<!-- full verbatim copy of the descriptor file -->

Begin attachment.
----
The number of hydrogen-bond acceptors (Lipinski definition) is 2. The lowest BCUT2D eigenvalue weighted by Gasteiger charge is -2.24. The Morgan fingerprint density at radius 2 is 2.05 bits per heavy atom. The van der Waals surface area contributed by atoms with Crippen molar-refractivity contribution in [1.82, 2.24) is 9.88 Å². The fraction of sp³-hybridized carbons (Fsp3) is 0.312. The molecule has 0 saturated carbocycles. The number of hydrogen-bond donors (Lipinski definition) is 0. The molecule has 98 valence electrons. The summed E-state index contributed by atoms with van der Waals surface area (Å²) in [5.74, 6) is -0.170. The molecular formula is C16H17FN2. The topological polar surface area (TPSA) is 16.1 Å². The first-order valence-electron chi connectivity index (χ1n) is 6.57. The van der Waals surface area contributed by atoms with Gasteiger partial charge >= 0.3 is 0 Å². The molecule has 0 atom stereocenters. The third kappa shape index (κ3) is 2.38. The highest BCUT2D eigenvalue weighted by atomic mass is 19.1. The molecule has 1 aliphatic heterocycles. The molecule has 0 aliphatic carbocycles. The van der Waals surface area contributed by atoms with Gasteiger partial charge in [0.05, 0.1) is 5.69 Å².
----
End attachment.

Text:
The number of hydrogen-bond acceptors (Lipinski definition) is 2. The lowest BCUT2D eigenvalue weighted by Gasteiger charge is -2.24. The Morgan fingerprint density at radius 2 is 2.05 bits per heavy atom. The van der Waals surface area contributed by atoms with Crippen molar-refractivity contribution in [1.82, 2.24) is 9.88 Å². The fraction of sp³-hybridized carbons (Fsp3) is 0.312. The molecule has 0 saturated carbocycles. The number of hydrogen-bond donors (Lipinski definition) is 0. The molecule has 98 valence electrons. The summed E-state index contributed by atoms with van der Waals surface area (Å²) in [5.74, 6) is -0.170. The molecular formula is C16H17FN2. The topological polar surface area (TPSA) is 16.1 Å². The first-order valence-electron chi connectivity index (χ1n) is 6.57. The van der Waals surface area contributed by atoms with Gasteiger partial charge >= 0.3 is 0 Å². The molecule has 0 atom stereocenters. The third kappa shape index (κ3) is 2.38. The highest BCUT2D eigenvalue weighted by atomic mass is 19.1. The molecule has 1 aliphatic heterocycles. The molecule has 0 aliphatic carbocycles. The van der Waals surface area contributed by atoms with Gasteiger partial charge in [0.05, 0.1) is 5.69 Å².